Sandra Hutchens: Cleanup duty
Sandra Hutchens: Cleanup duty - latimes.com
Note: I was asked to add my comments by the staff here because somebody felt the truth wasn't being told. I'm embarrassed to be associated with this department at this point. I hate bosses that lie, I HATE Public officials who lie.
Sandra Hutchens: Cleanup duty
Sandra Hutchens understands when people ask to see the closet -- the office hideaway where her predecessor, disgraced former Orange County Sheriff-Coroner Michael S. Carona, kept a secret video recording system and a safe and who knows what else. (Somebody needs to interview retired Asst. Sheriff Doug Storm, who at the direction of Home Land Security (Wash, DC) had it installed, it was never a secret on the 2nd floor) It's just a closet now, cleaned out by Hutchens, who had a lot of metaphorical cleaning on her to-do list when she took over Carona's job in June 2008.
The longtime Los Angeles County sheriff's deputy and division chief was comfortably retired in O.C. when her husband urged her to pursue the job that Carona, convicted on one count in a five-count corruption trial, was forced to leave. (Carona is free pending an appeal of his conviction.) (I got word Thursday the conviction is being overturned) Hutchens was appointed sheriff by the Orange County Board of Supervisors and elected to the job outright by voters in June. She reads Alice Sebold and Stieg Larsson and cooks a mean Mediterranean lamb with apricots and cinnamon -- when she has time, which she hasn't lately. Why? Just a little matter of running the state's second-largest sheriff's office.
So you ran your first political campaign and won. How'd you like it?
It was an experience, I'll put it that way. Orange County is a lot different than L.A. County in terms of the politics. A lot of people viewed me as an outsider, which I was, but I've been a longtime resident of Orange County.
From the moment I got appointed, I spent a lot of time out in the community, so people would know who I was and to try to repair the reputation of the department. I would tell them I'd worked my way up through the ranks so I understood everything the men and women in this department do. I think that paid off. People liked the discussion about ethics, they liked the fact that I believe this office should be nonpartisan -- [candidates for sheriff] run as nonpartisan, but in the past it's been treated as partisan. I'd say I'm a sheriff first and a politician second. I would be asked questions like "Where do you stand on abortion?" My answer is, it's a non-issue; I don't make decisions related to that.
Where did the pushback come from?
I got appointed [in June 2008] on a 3-2 vote, and not everybody was happy. There was still this wave of anger about what had happened in the previous administration, and that carries over. Doesn't matter if you're the new kid on the block -- there's this distrust, and you've got to prove yourself.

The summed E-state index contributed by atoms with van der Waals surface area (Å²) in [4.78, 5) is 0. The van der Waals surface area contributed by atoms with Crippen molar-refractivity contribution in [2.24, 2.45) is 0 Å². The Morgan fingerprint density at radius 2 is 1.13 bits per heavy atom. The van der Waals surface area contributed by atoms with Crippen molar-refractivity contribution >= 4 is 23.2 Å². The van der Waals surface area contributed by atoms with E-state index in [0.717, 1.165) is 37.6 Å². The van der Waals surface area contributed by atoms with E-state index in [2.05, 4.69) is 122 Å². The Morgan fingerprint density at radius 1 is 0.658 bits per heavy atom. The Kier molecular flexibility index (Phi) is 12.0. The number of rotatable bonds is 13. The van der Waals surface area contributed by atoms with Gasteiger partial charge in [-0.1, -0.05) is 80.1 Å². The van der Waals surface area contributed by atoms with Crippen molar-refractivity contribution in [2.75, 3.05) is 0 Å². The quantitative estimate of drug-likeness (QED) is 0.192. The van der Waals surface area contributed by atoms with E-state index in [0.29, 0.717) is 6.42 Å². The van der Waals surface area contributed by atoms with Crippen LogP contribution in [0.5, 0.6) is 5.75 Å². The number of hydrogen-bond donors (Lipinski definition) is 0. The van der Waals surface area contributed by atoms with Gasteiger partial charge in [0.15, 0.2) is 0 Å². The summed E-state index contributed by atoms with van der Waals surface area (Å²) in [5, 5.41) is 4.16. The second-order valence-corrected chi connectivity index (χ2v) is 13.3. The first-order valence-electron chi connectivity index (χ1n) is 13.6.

Your critics have said, oh, she doesn't get Orange County culture. How would you define Orange County culture?
Maybe I was naive; (You still are!) I never saw the bright dividing line between L.A. and Orange County. We have a crime rate much lower than L.A. County; people are very proud of that. Business [is] very high-tech, very dynamic, but in terms of government, Orange County still has that small-town feel. People campaigning against me said, "She's going to bring L.A. to Orange County." One of my opponents said, "You drive up the 5 Freeway and you hit the L.A. County line, what do you see? Graffiti, trash." He goes through this litany, to invoke the image that that's what I'm going to bring.
What's it like inside the Sheriff's Department now?
I think morale is very good, (It's the worst it has ever been in recorded history; ask Nick and Wayne at the union HQ's )even though we've had to make cuts. People say, "I feel proud about being part of the Orange County Sheriff's Department again." When I was first appointed, I met with the city managers and city councils [of cities contracting with the sheriff], and there was not one complaint about our service, not one.
There's the feeling that people in the [department] must have known [about the corruption]. They didn't know. The line staff were out there doing their jobs. They weren't living in [Carona's] world, they weren't going to the parties. I'm told that at staff meetings, [Carona's team] would say, "What can we do today to make the sheriff look good?" That's not how we run an organization. (Just called 3 former Asst. Sheriffs, they had never heard this before. They were his staff)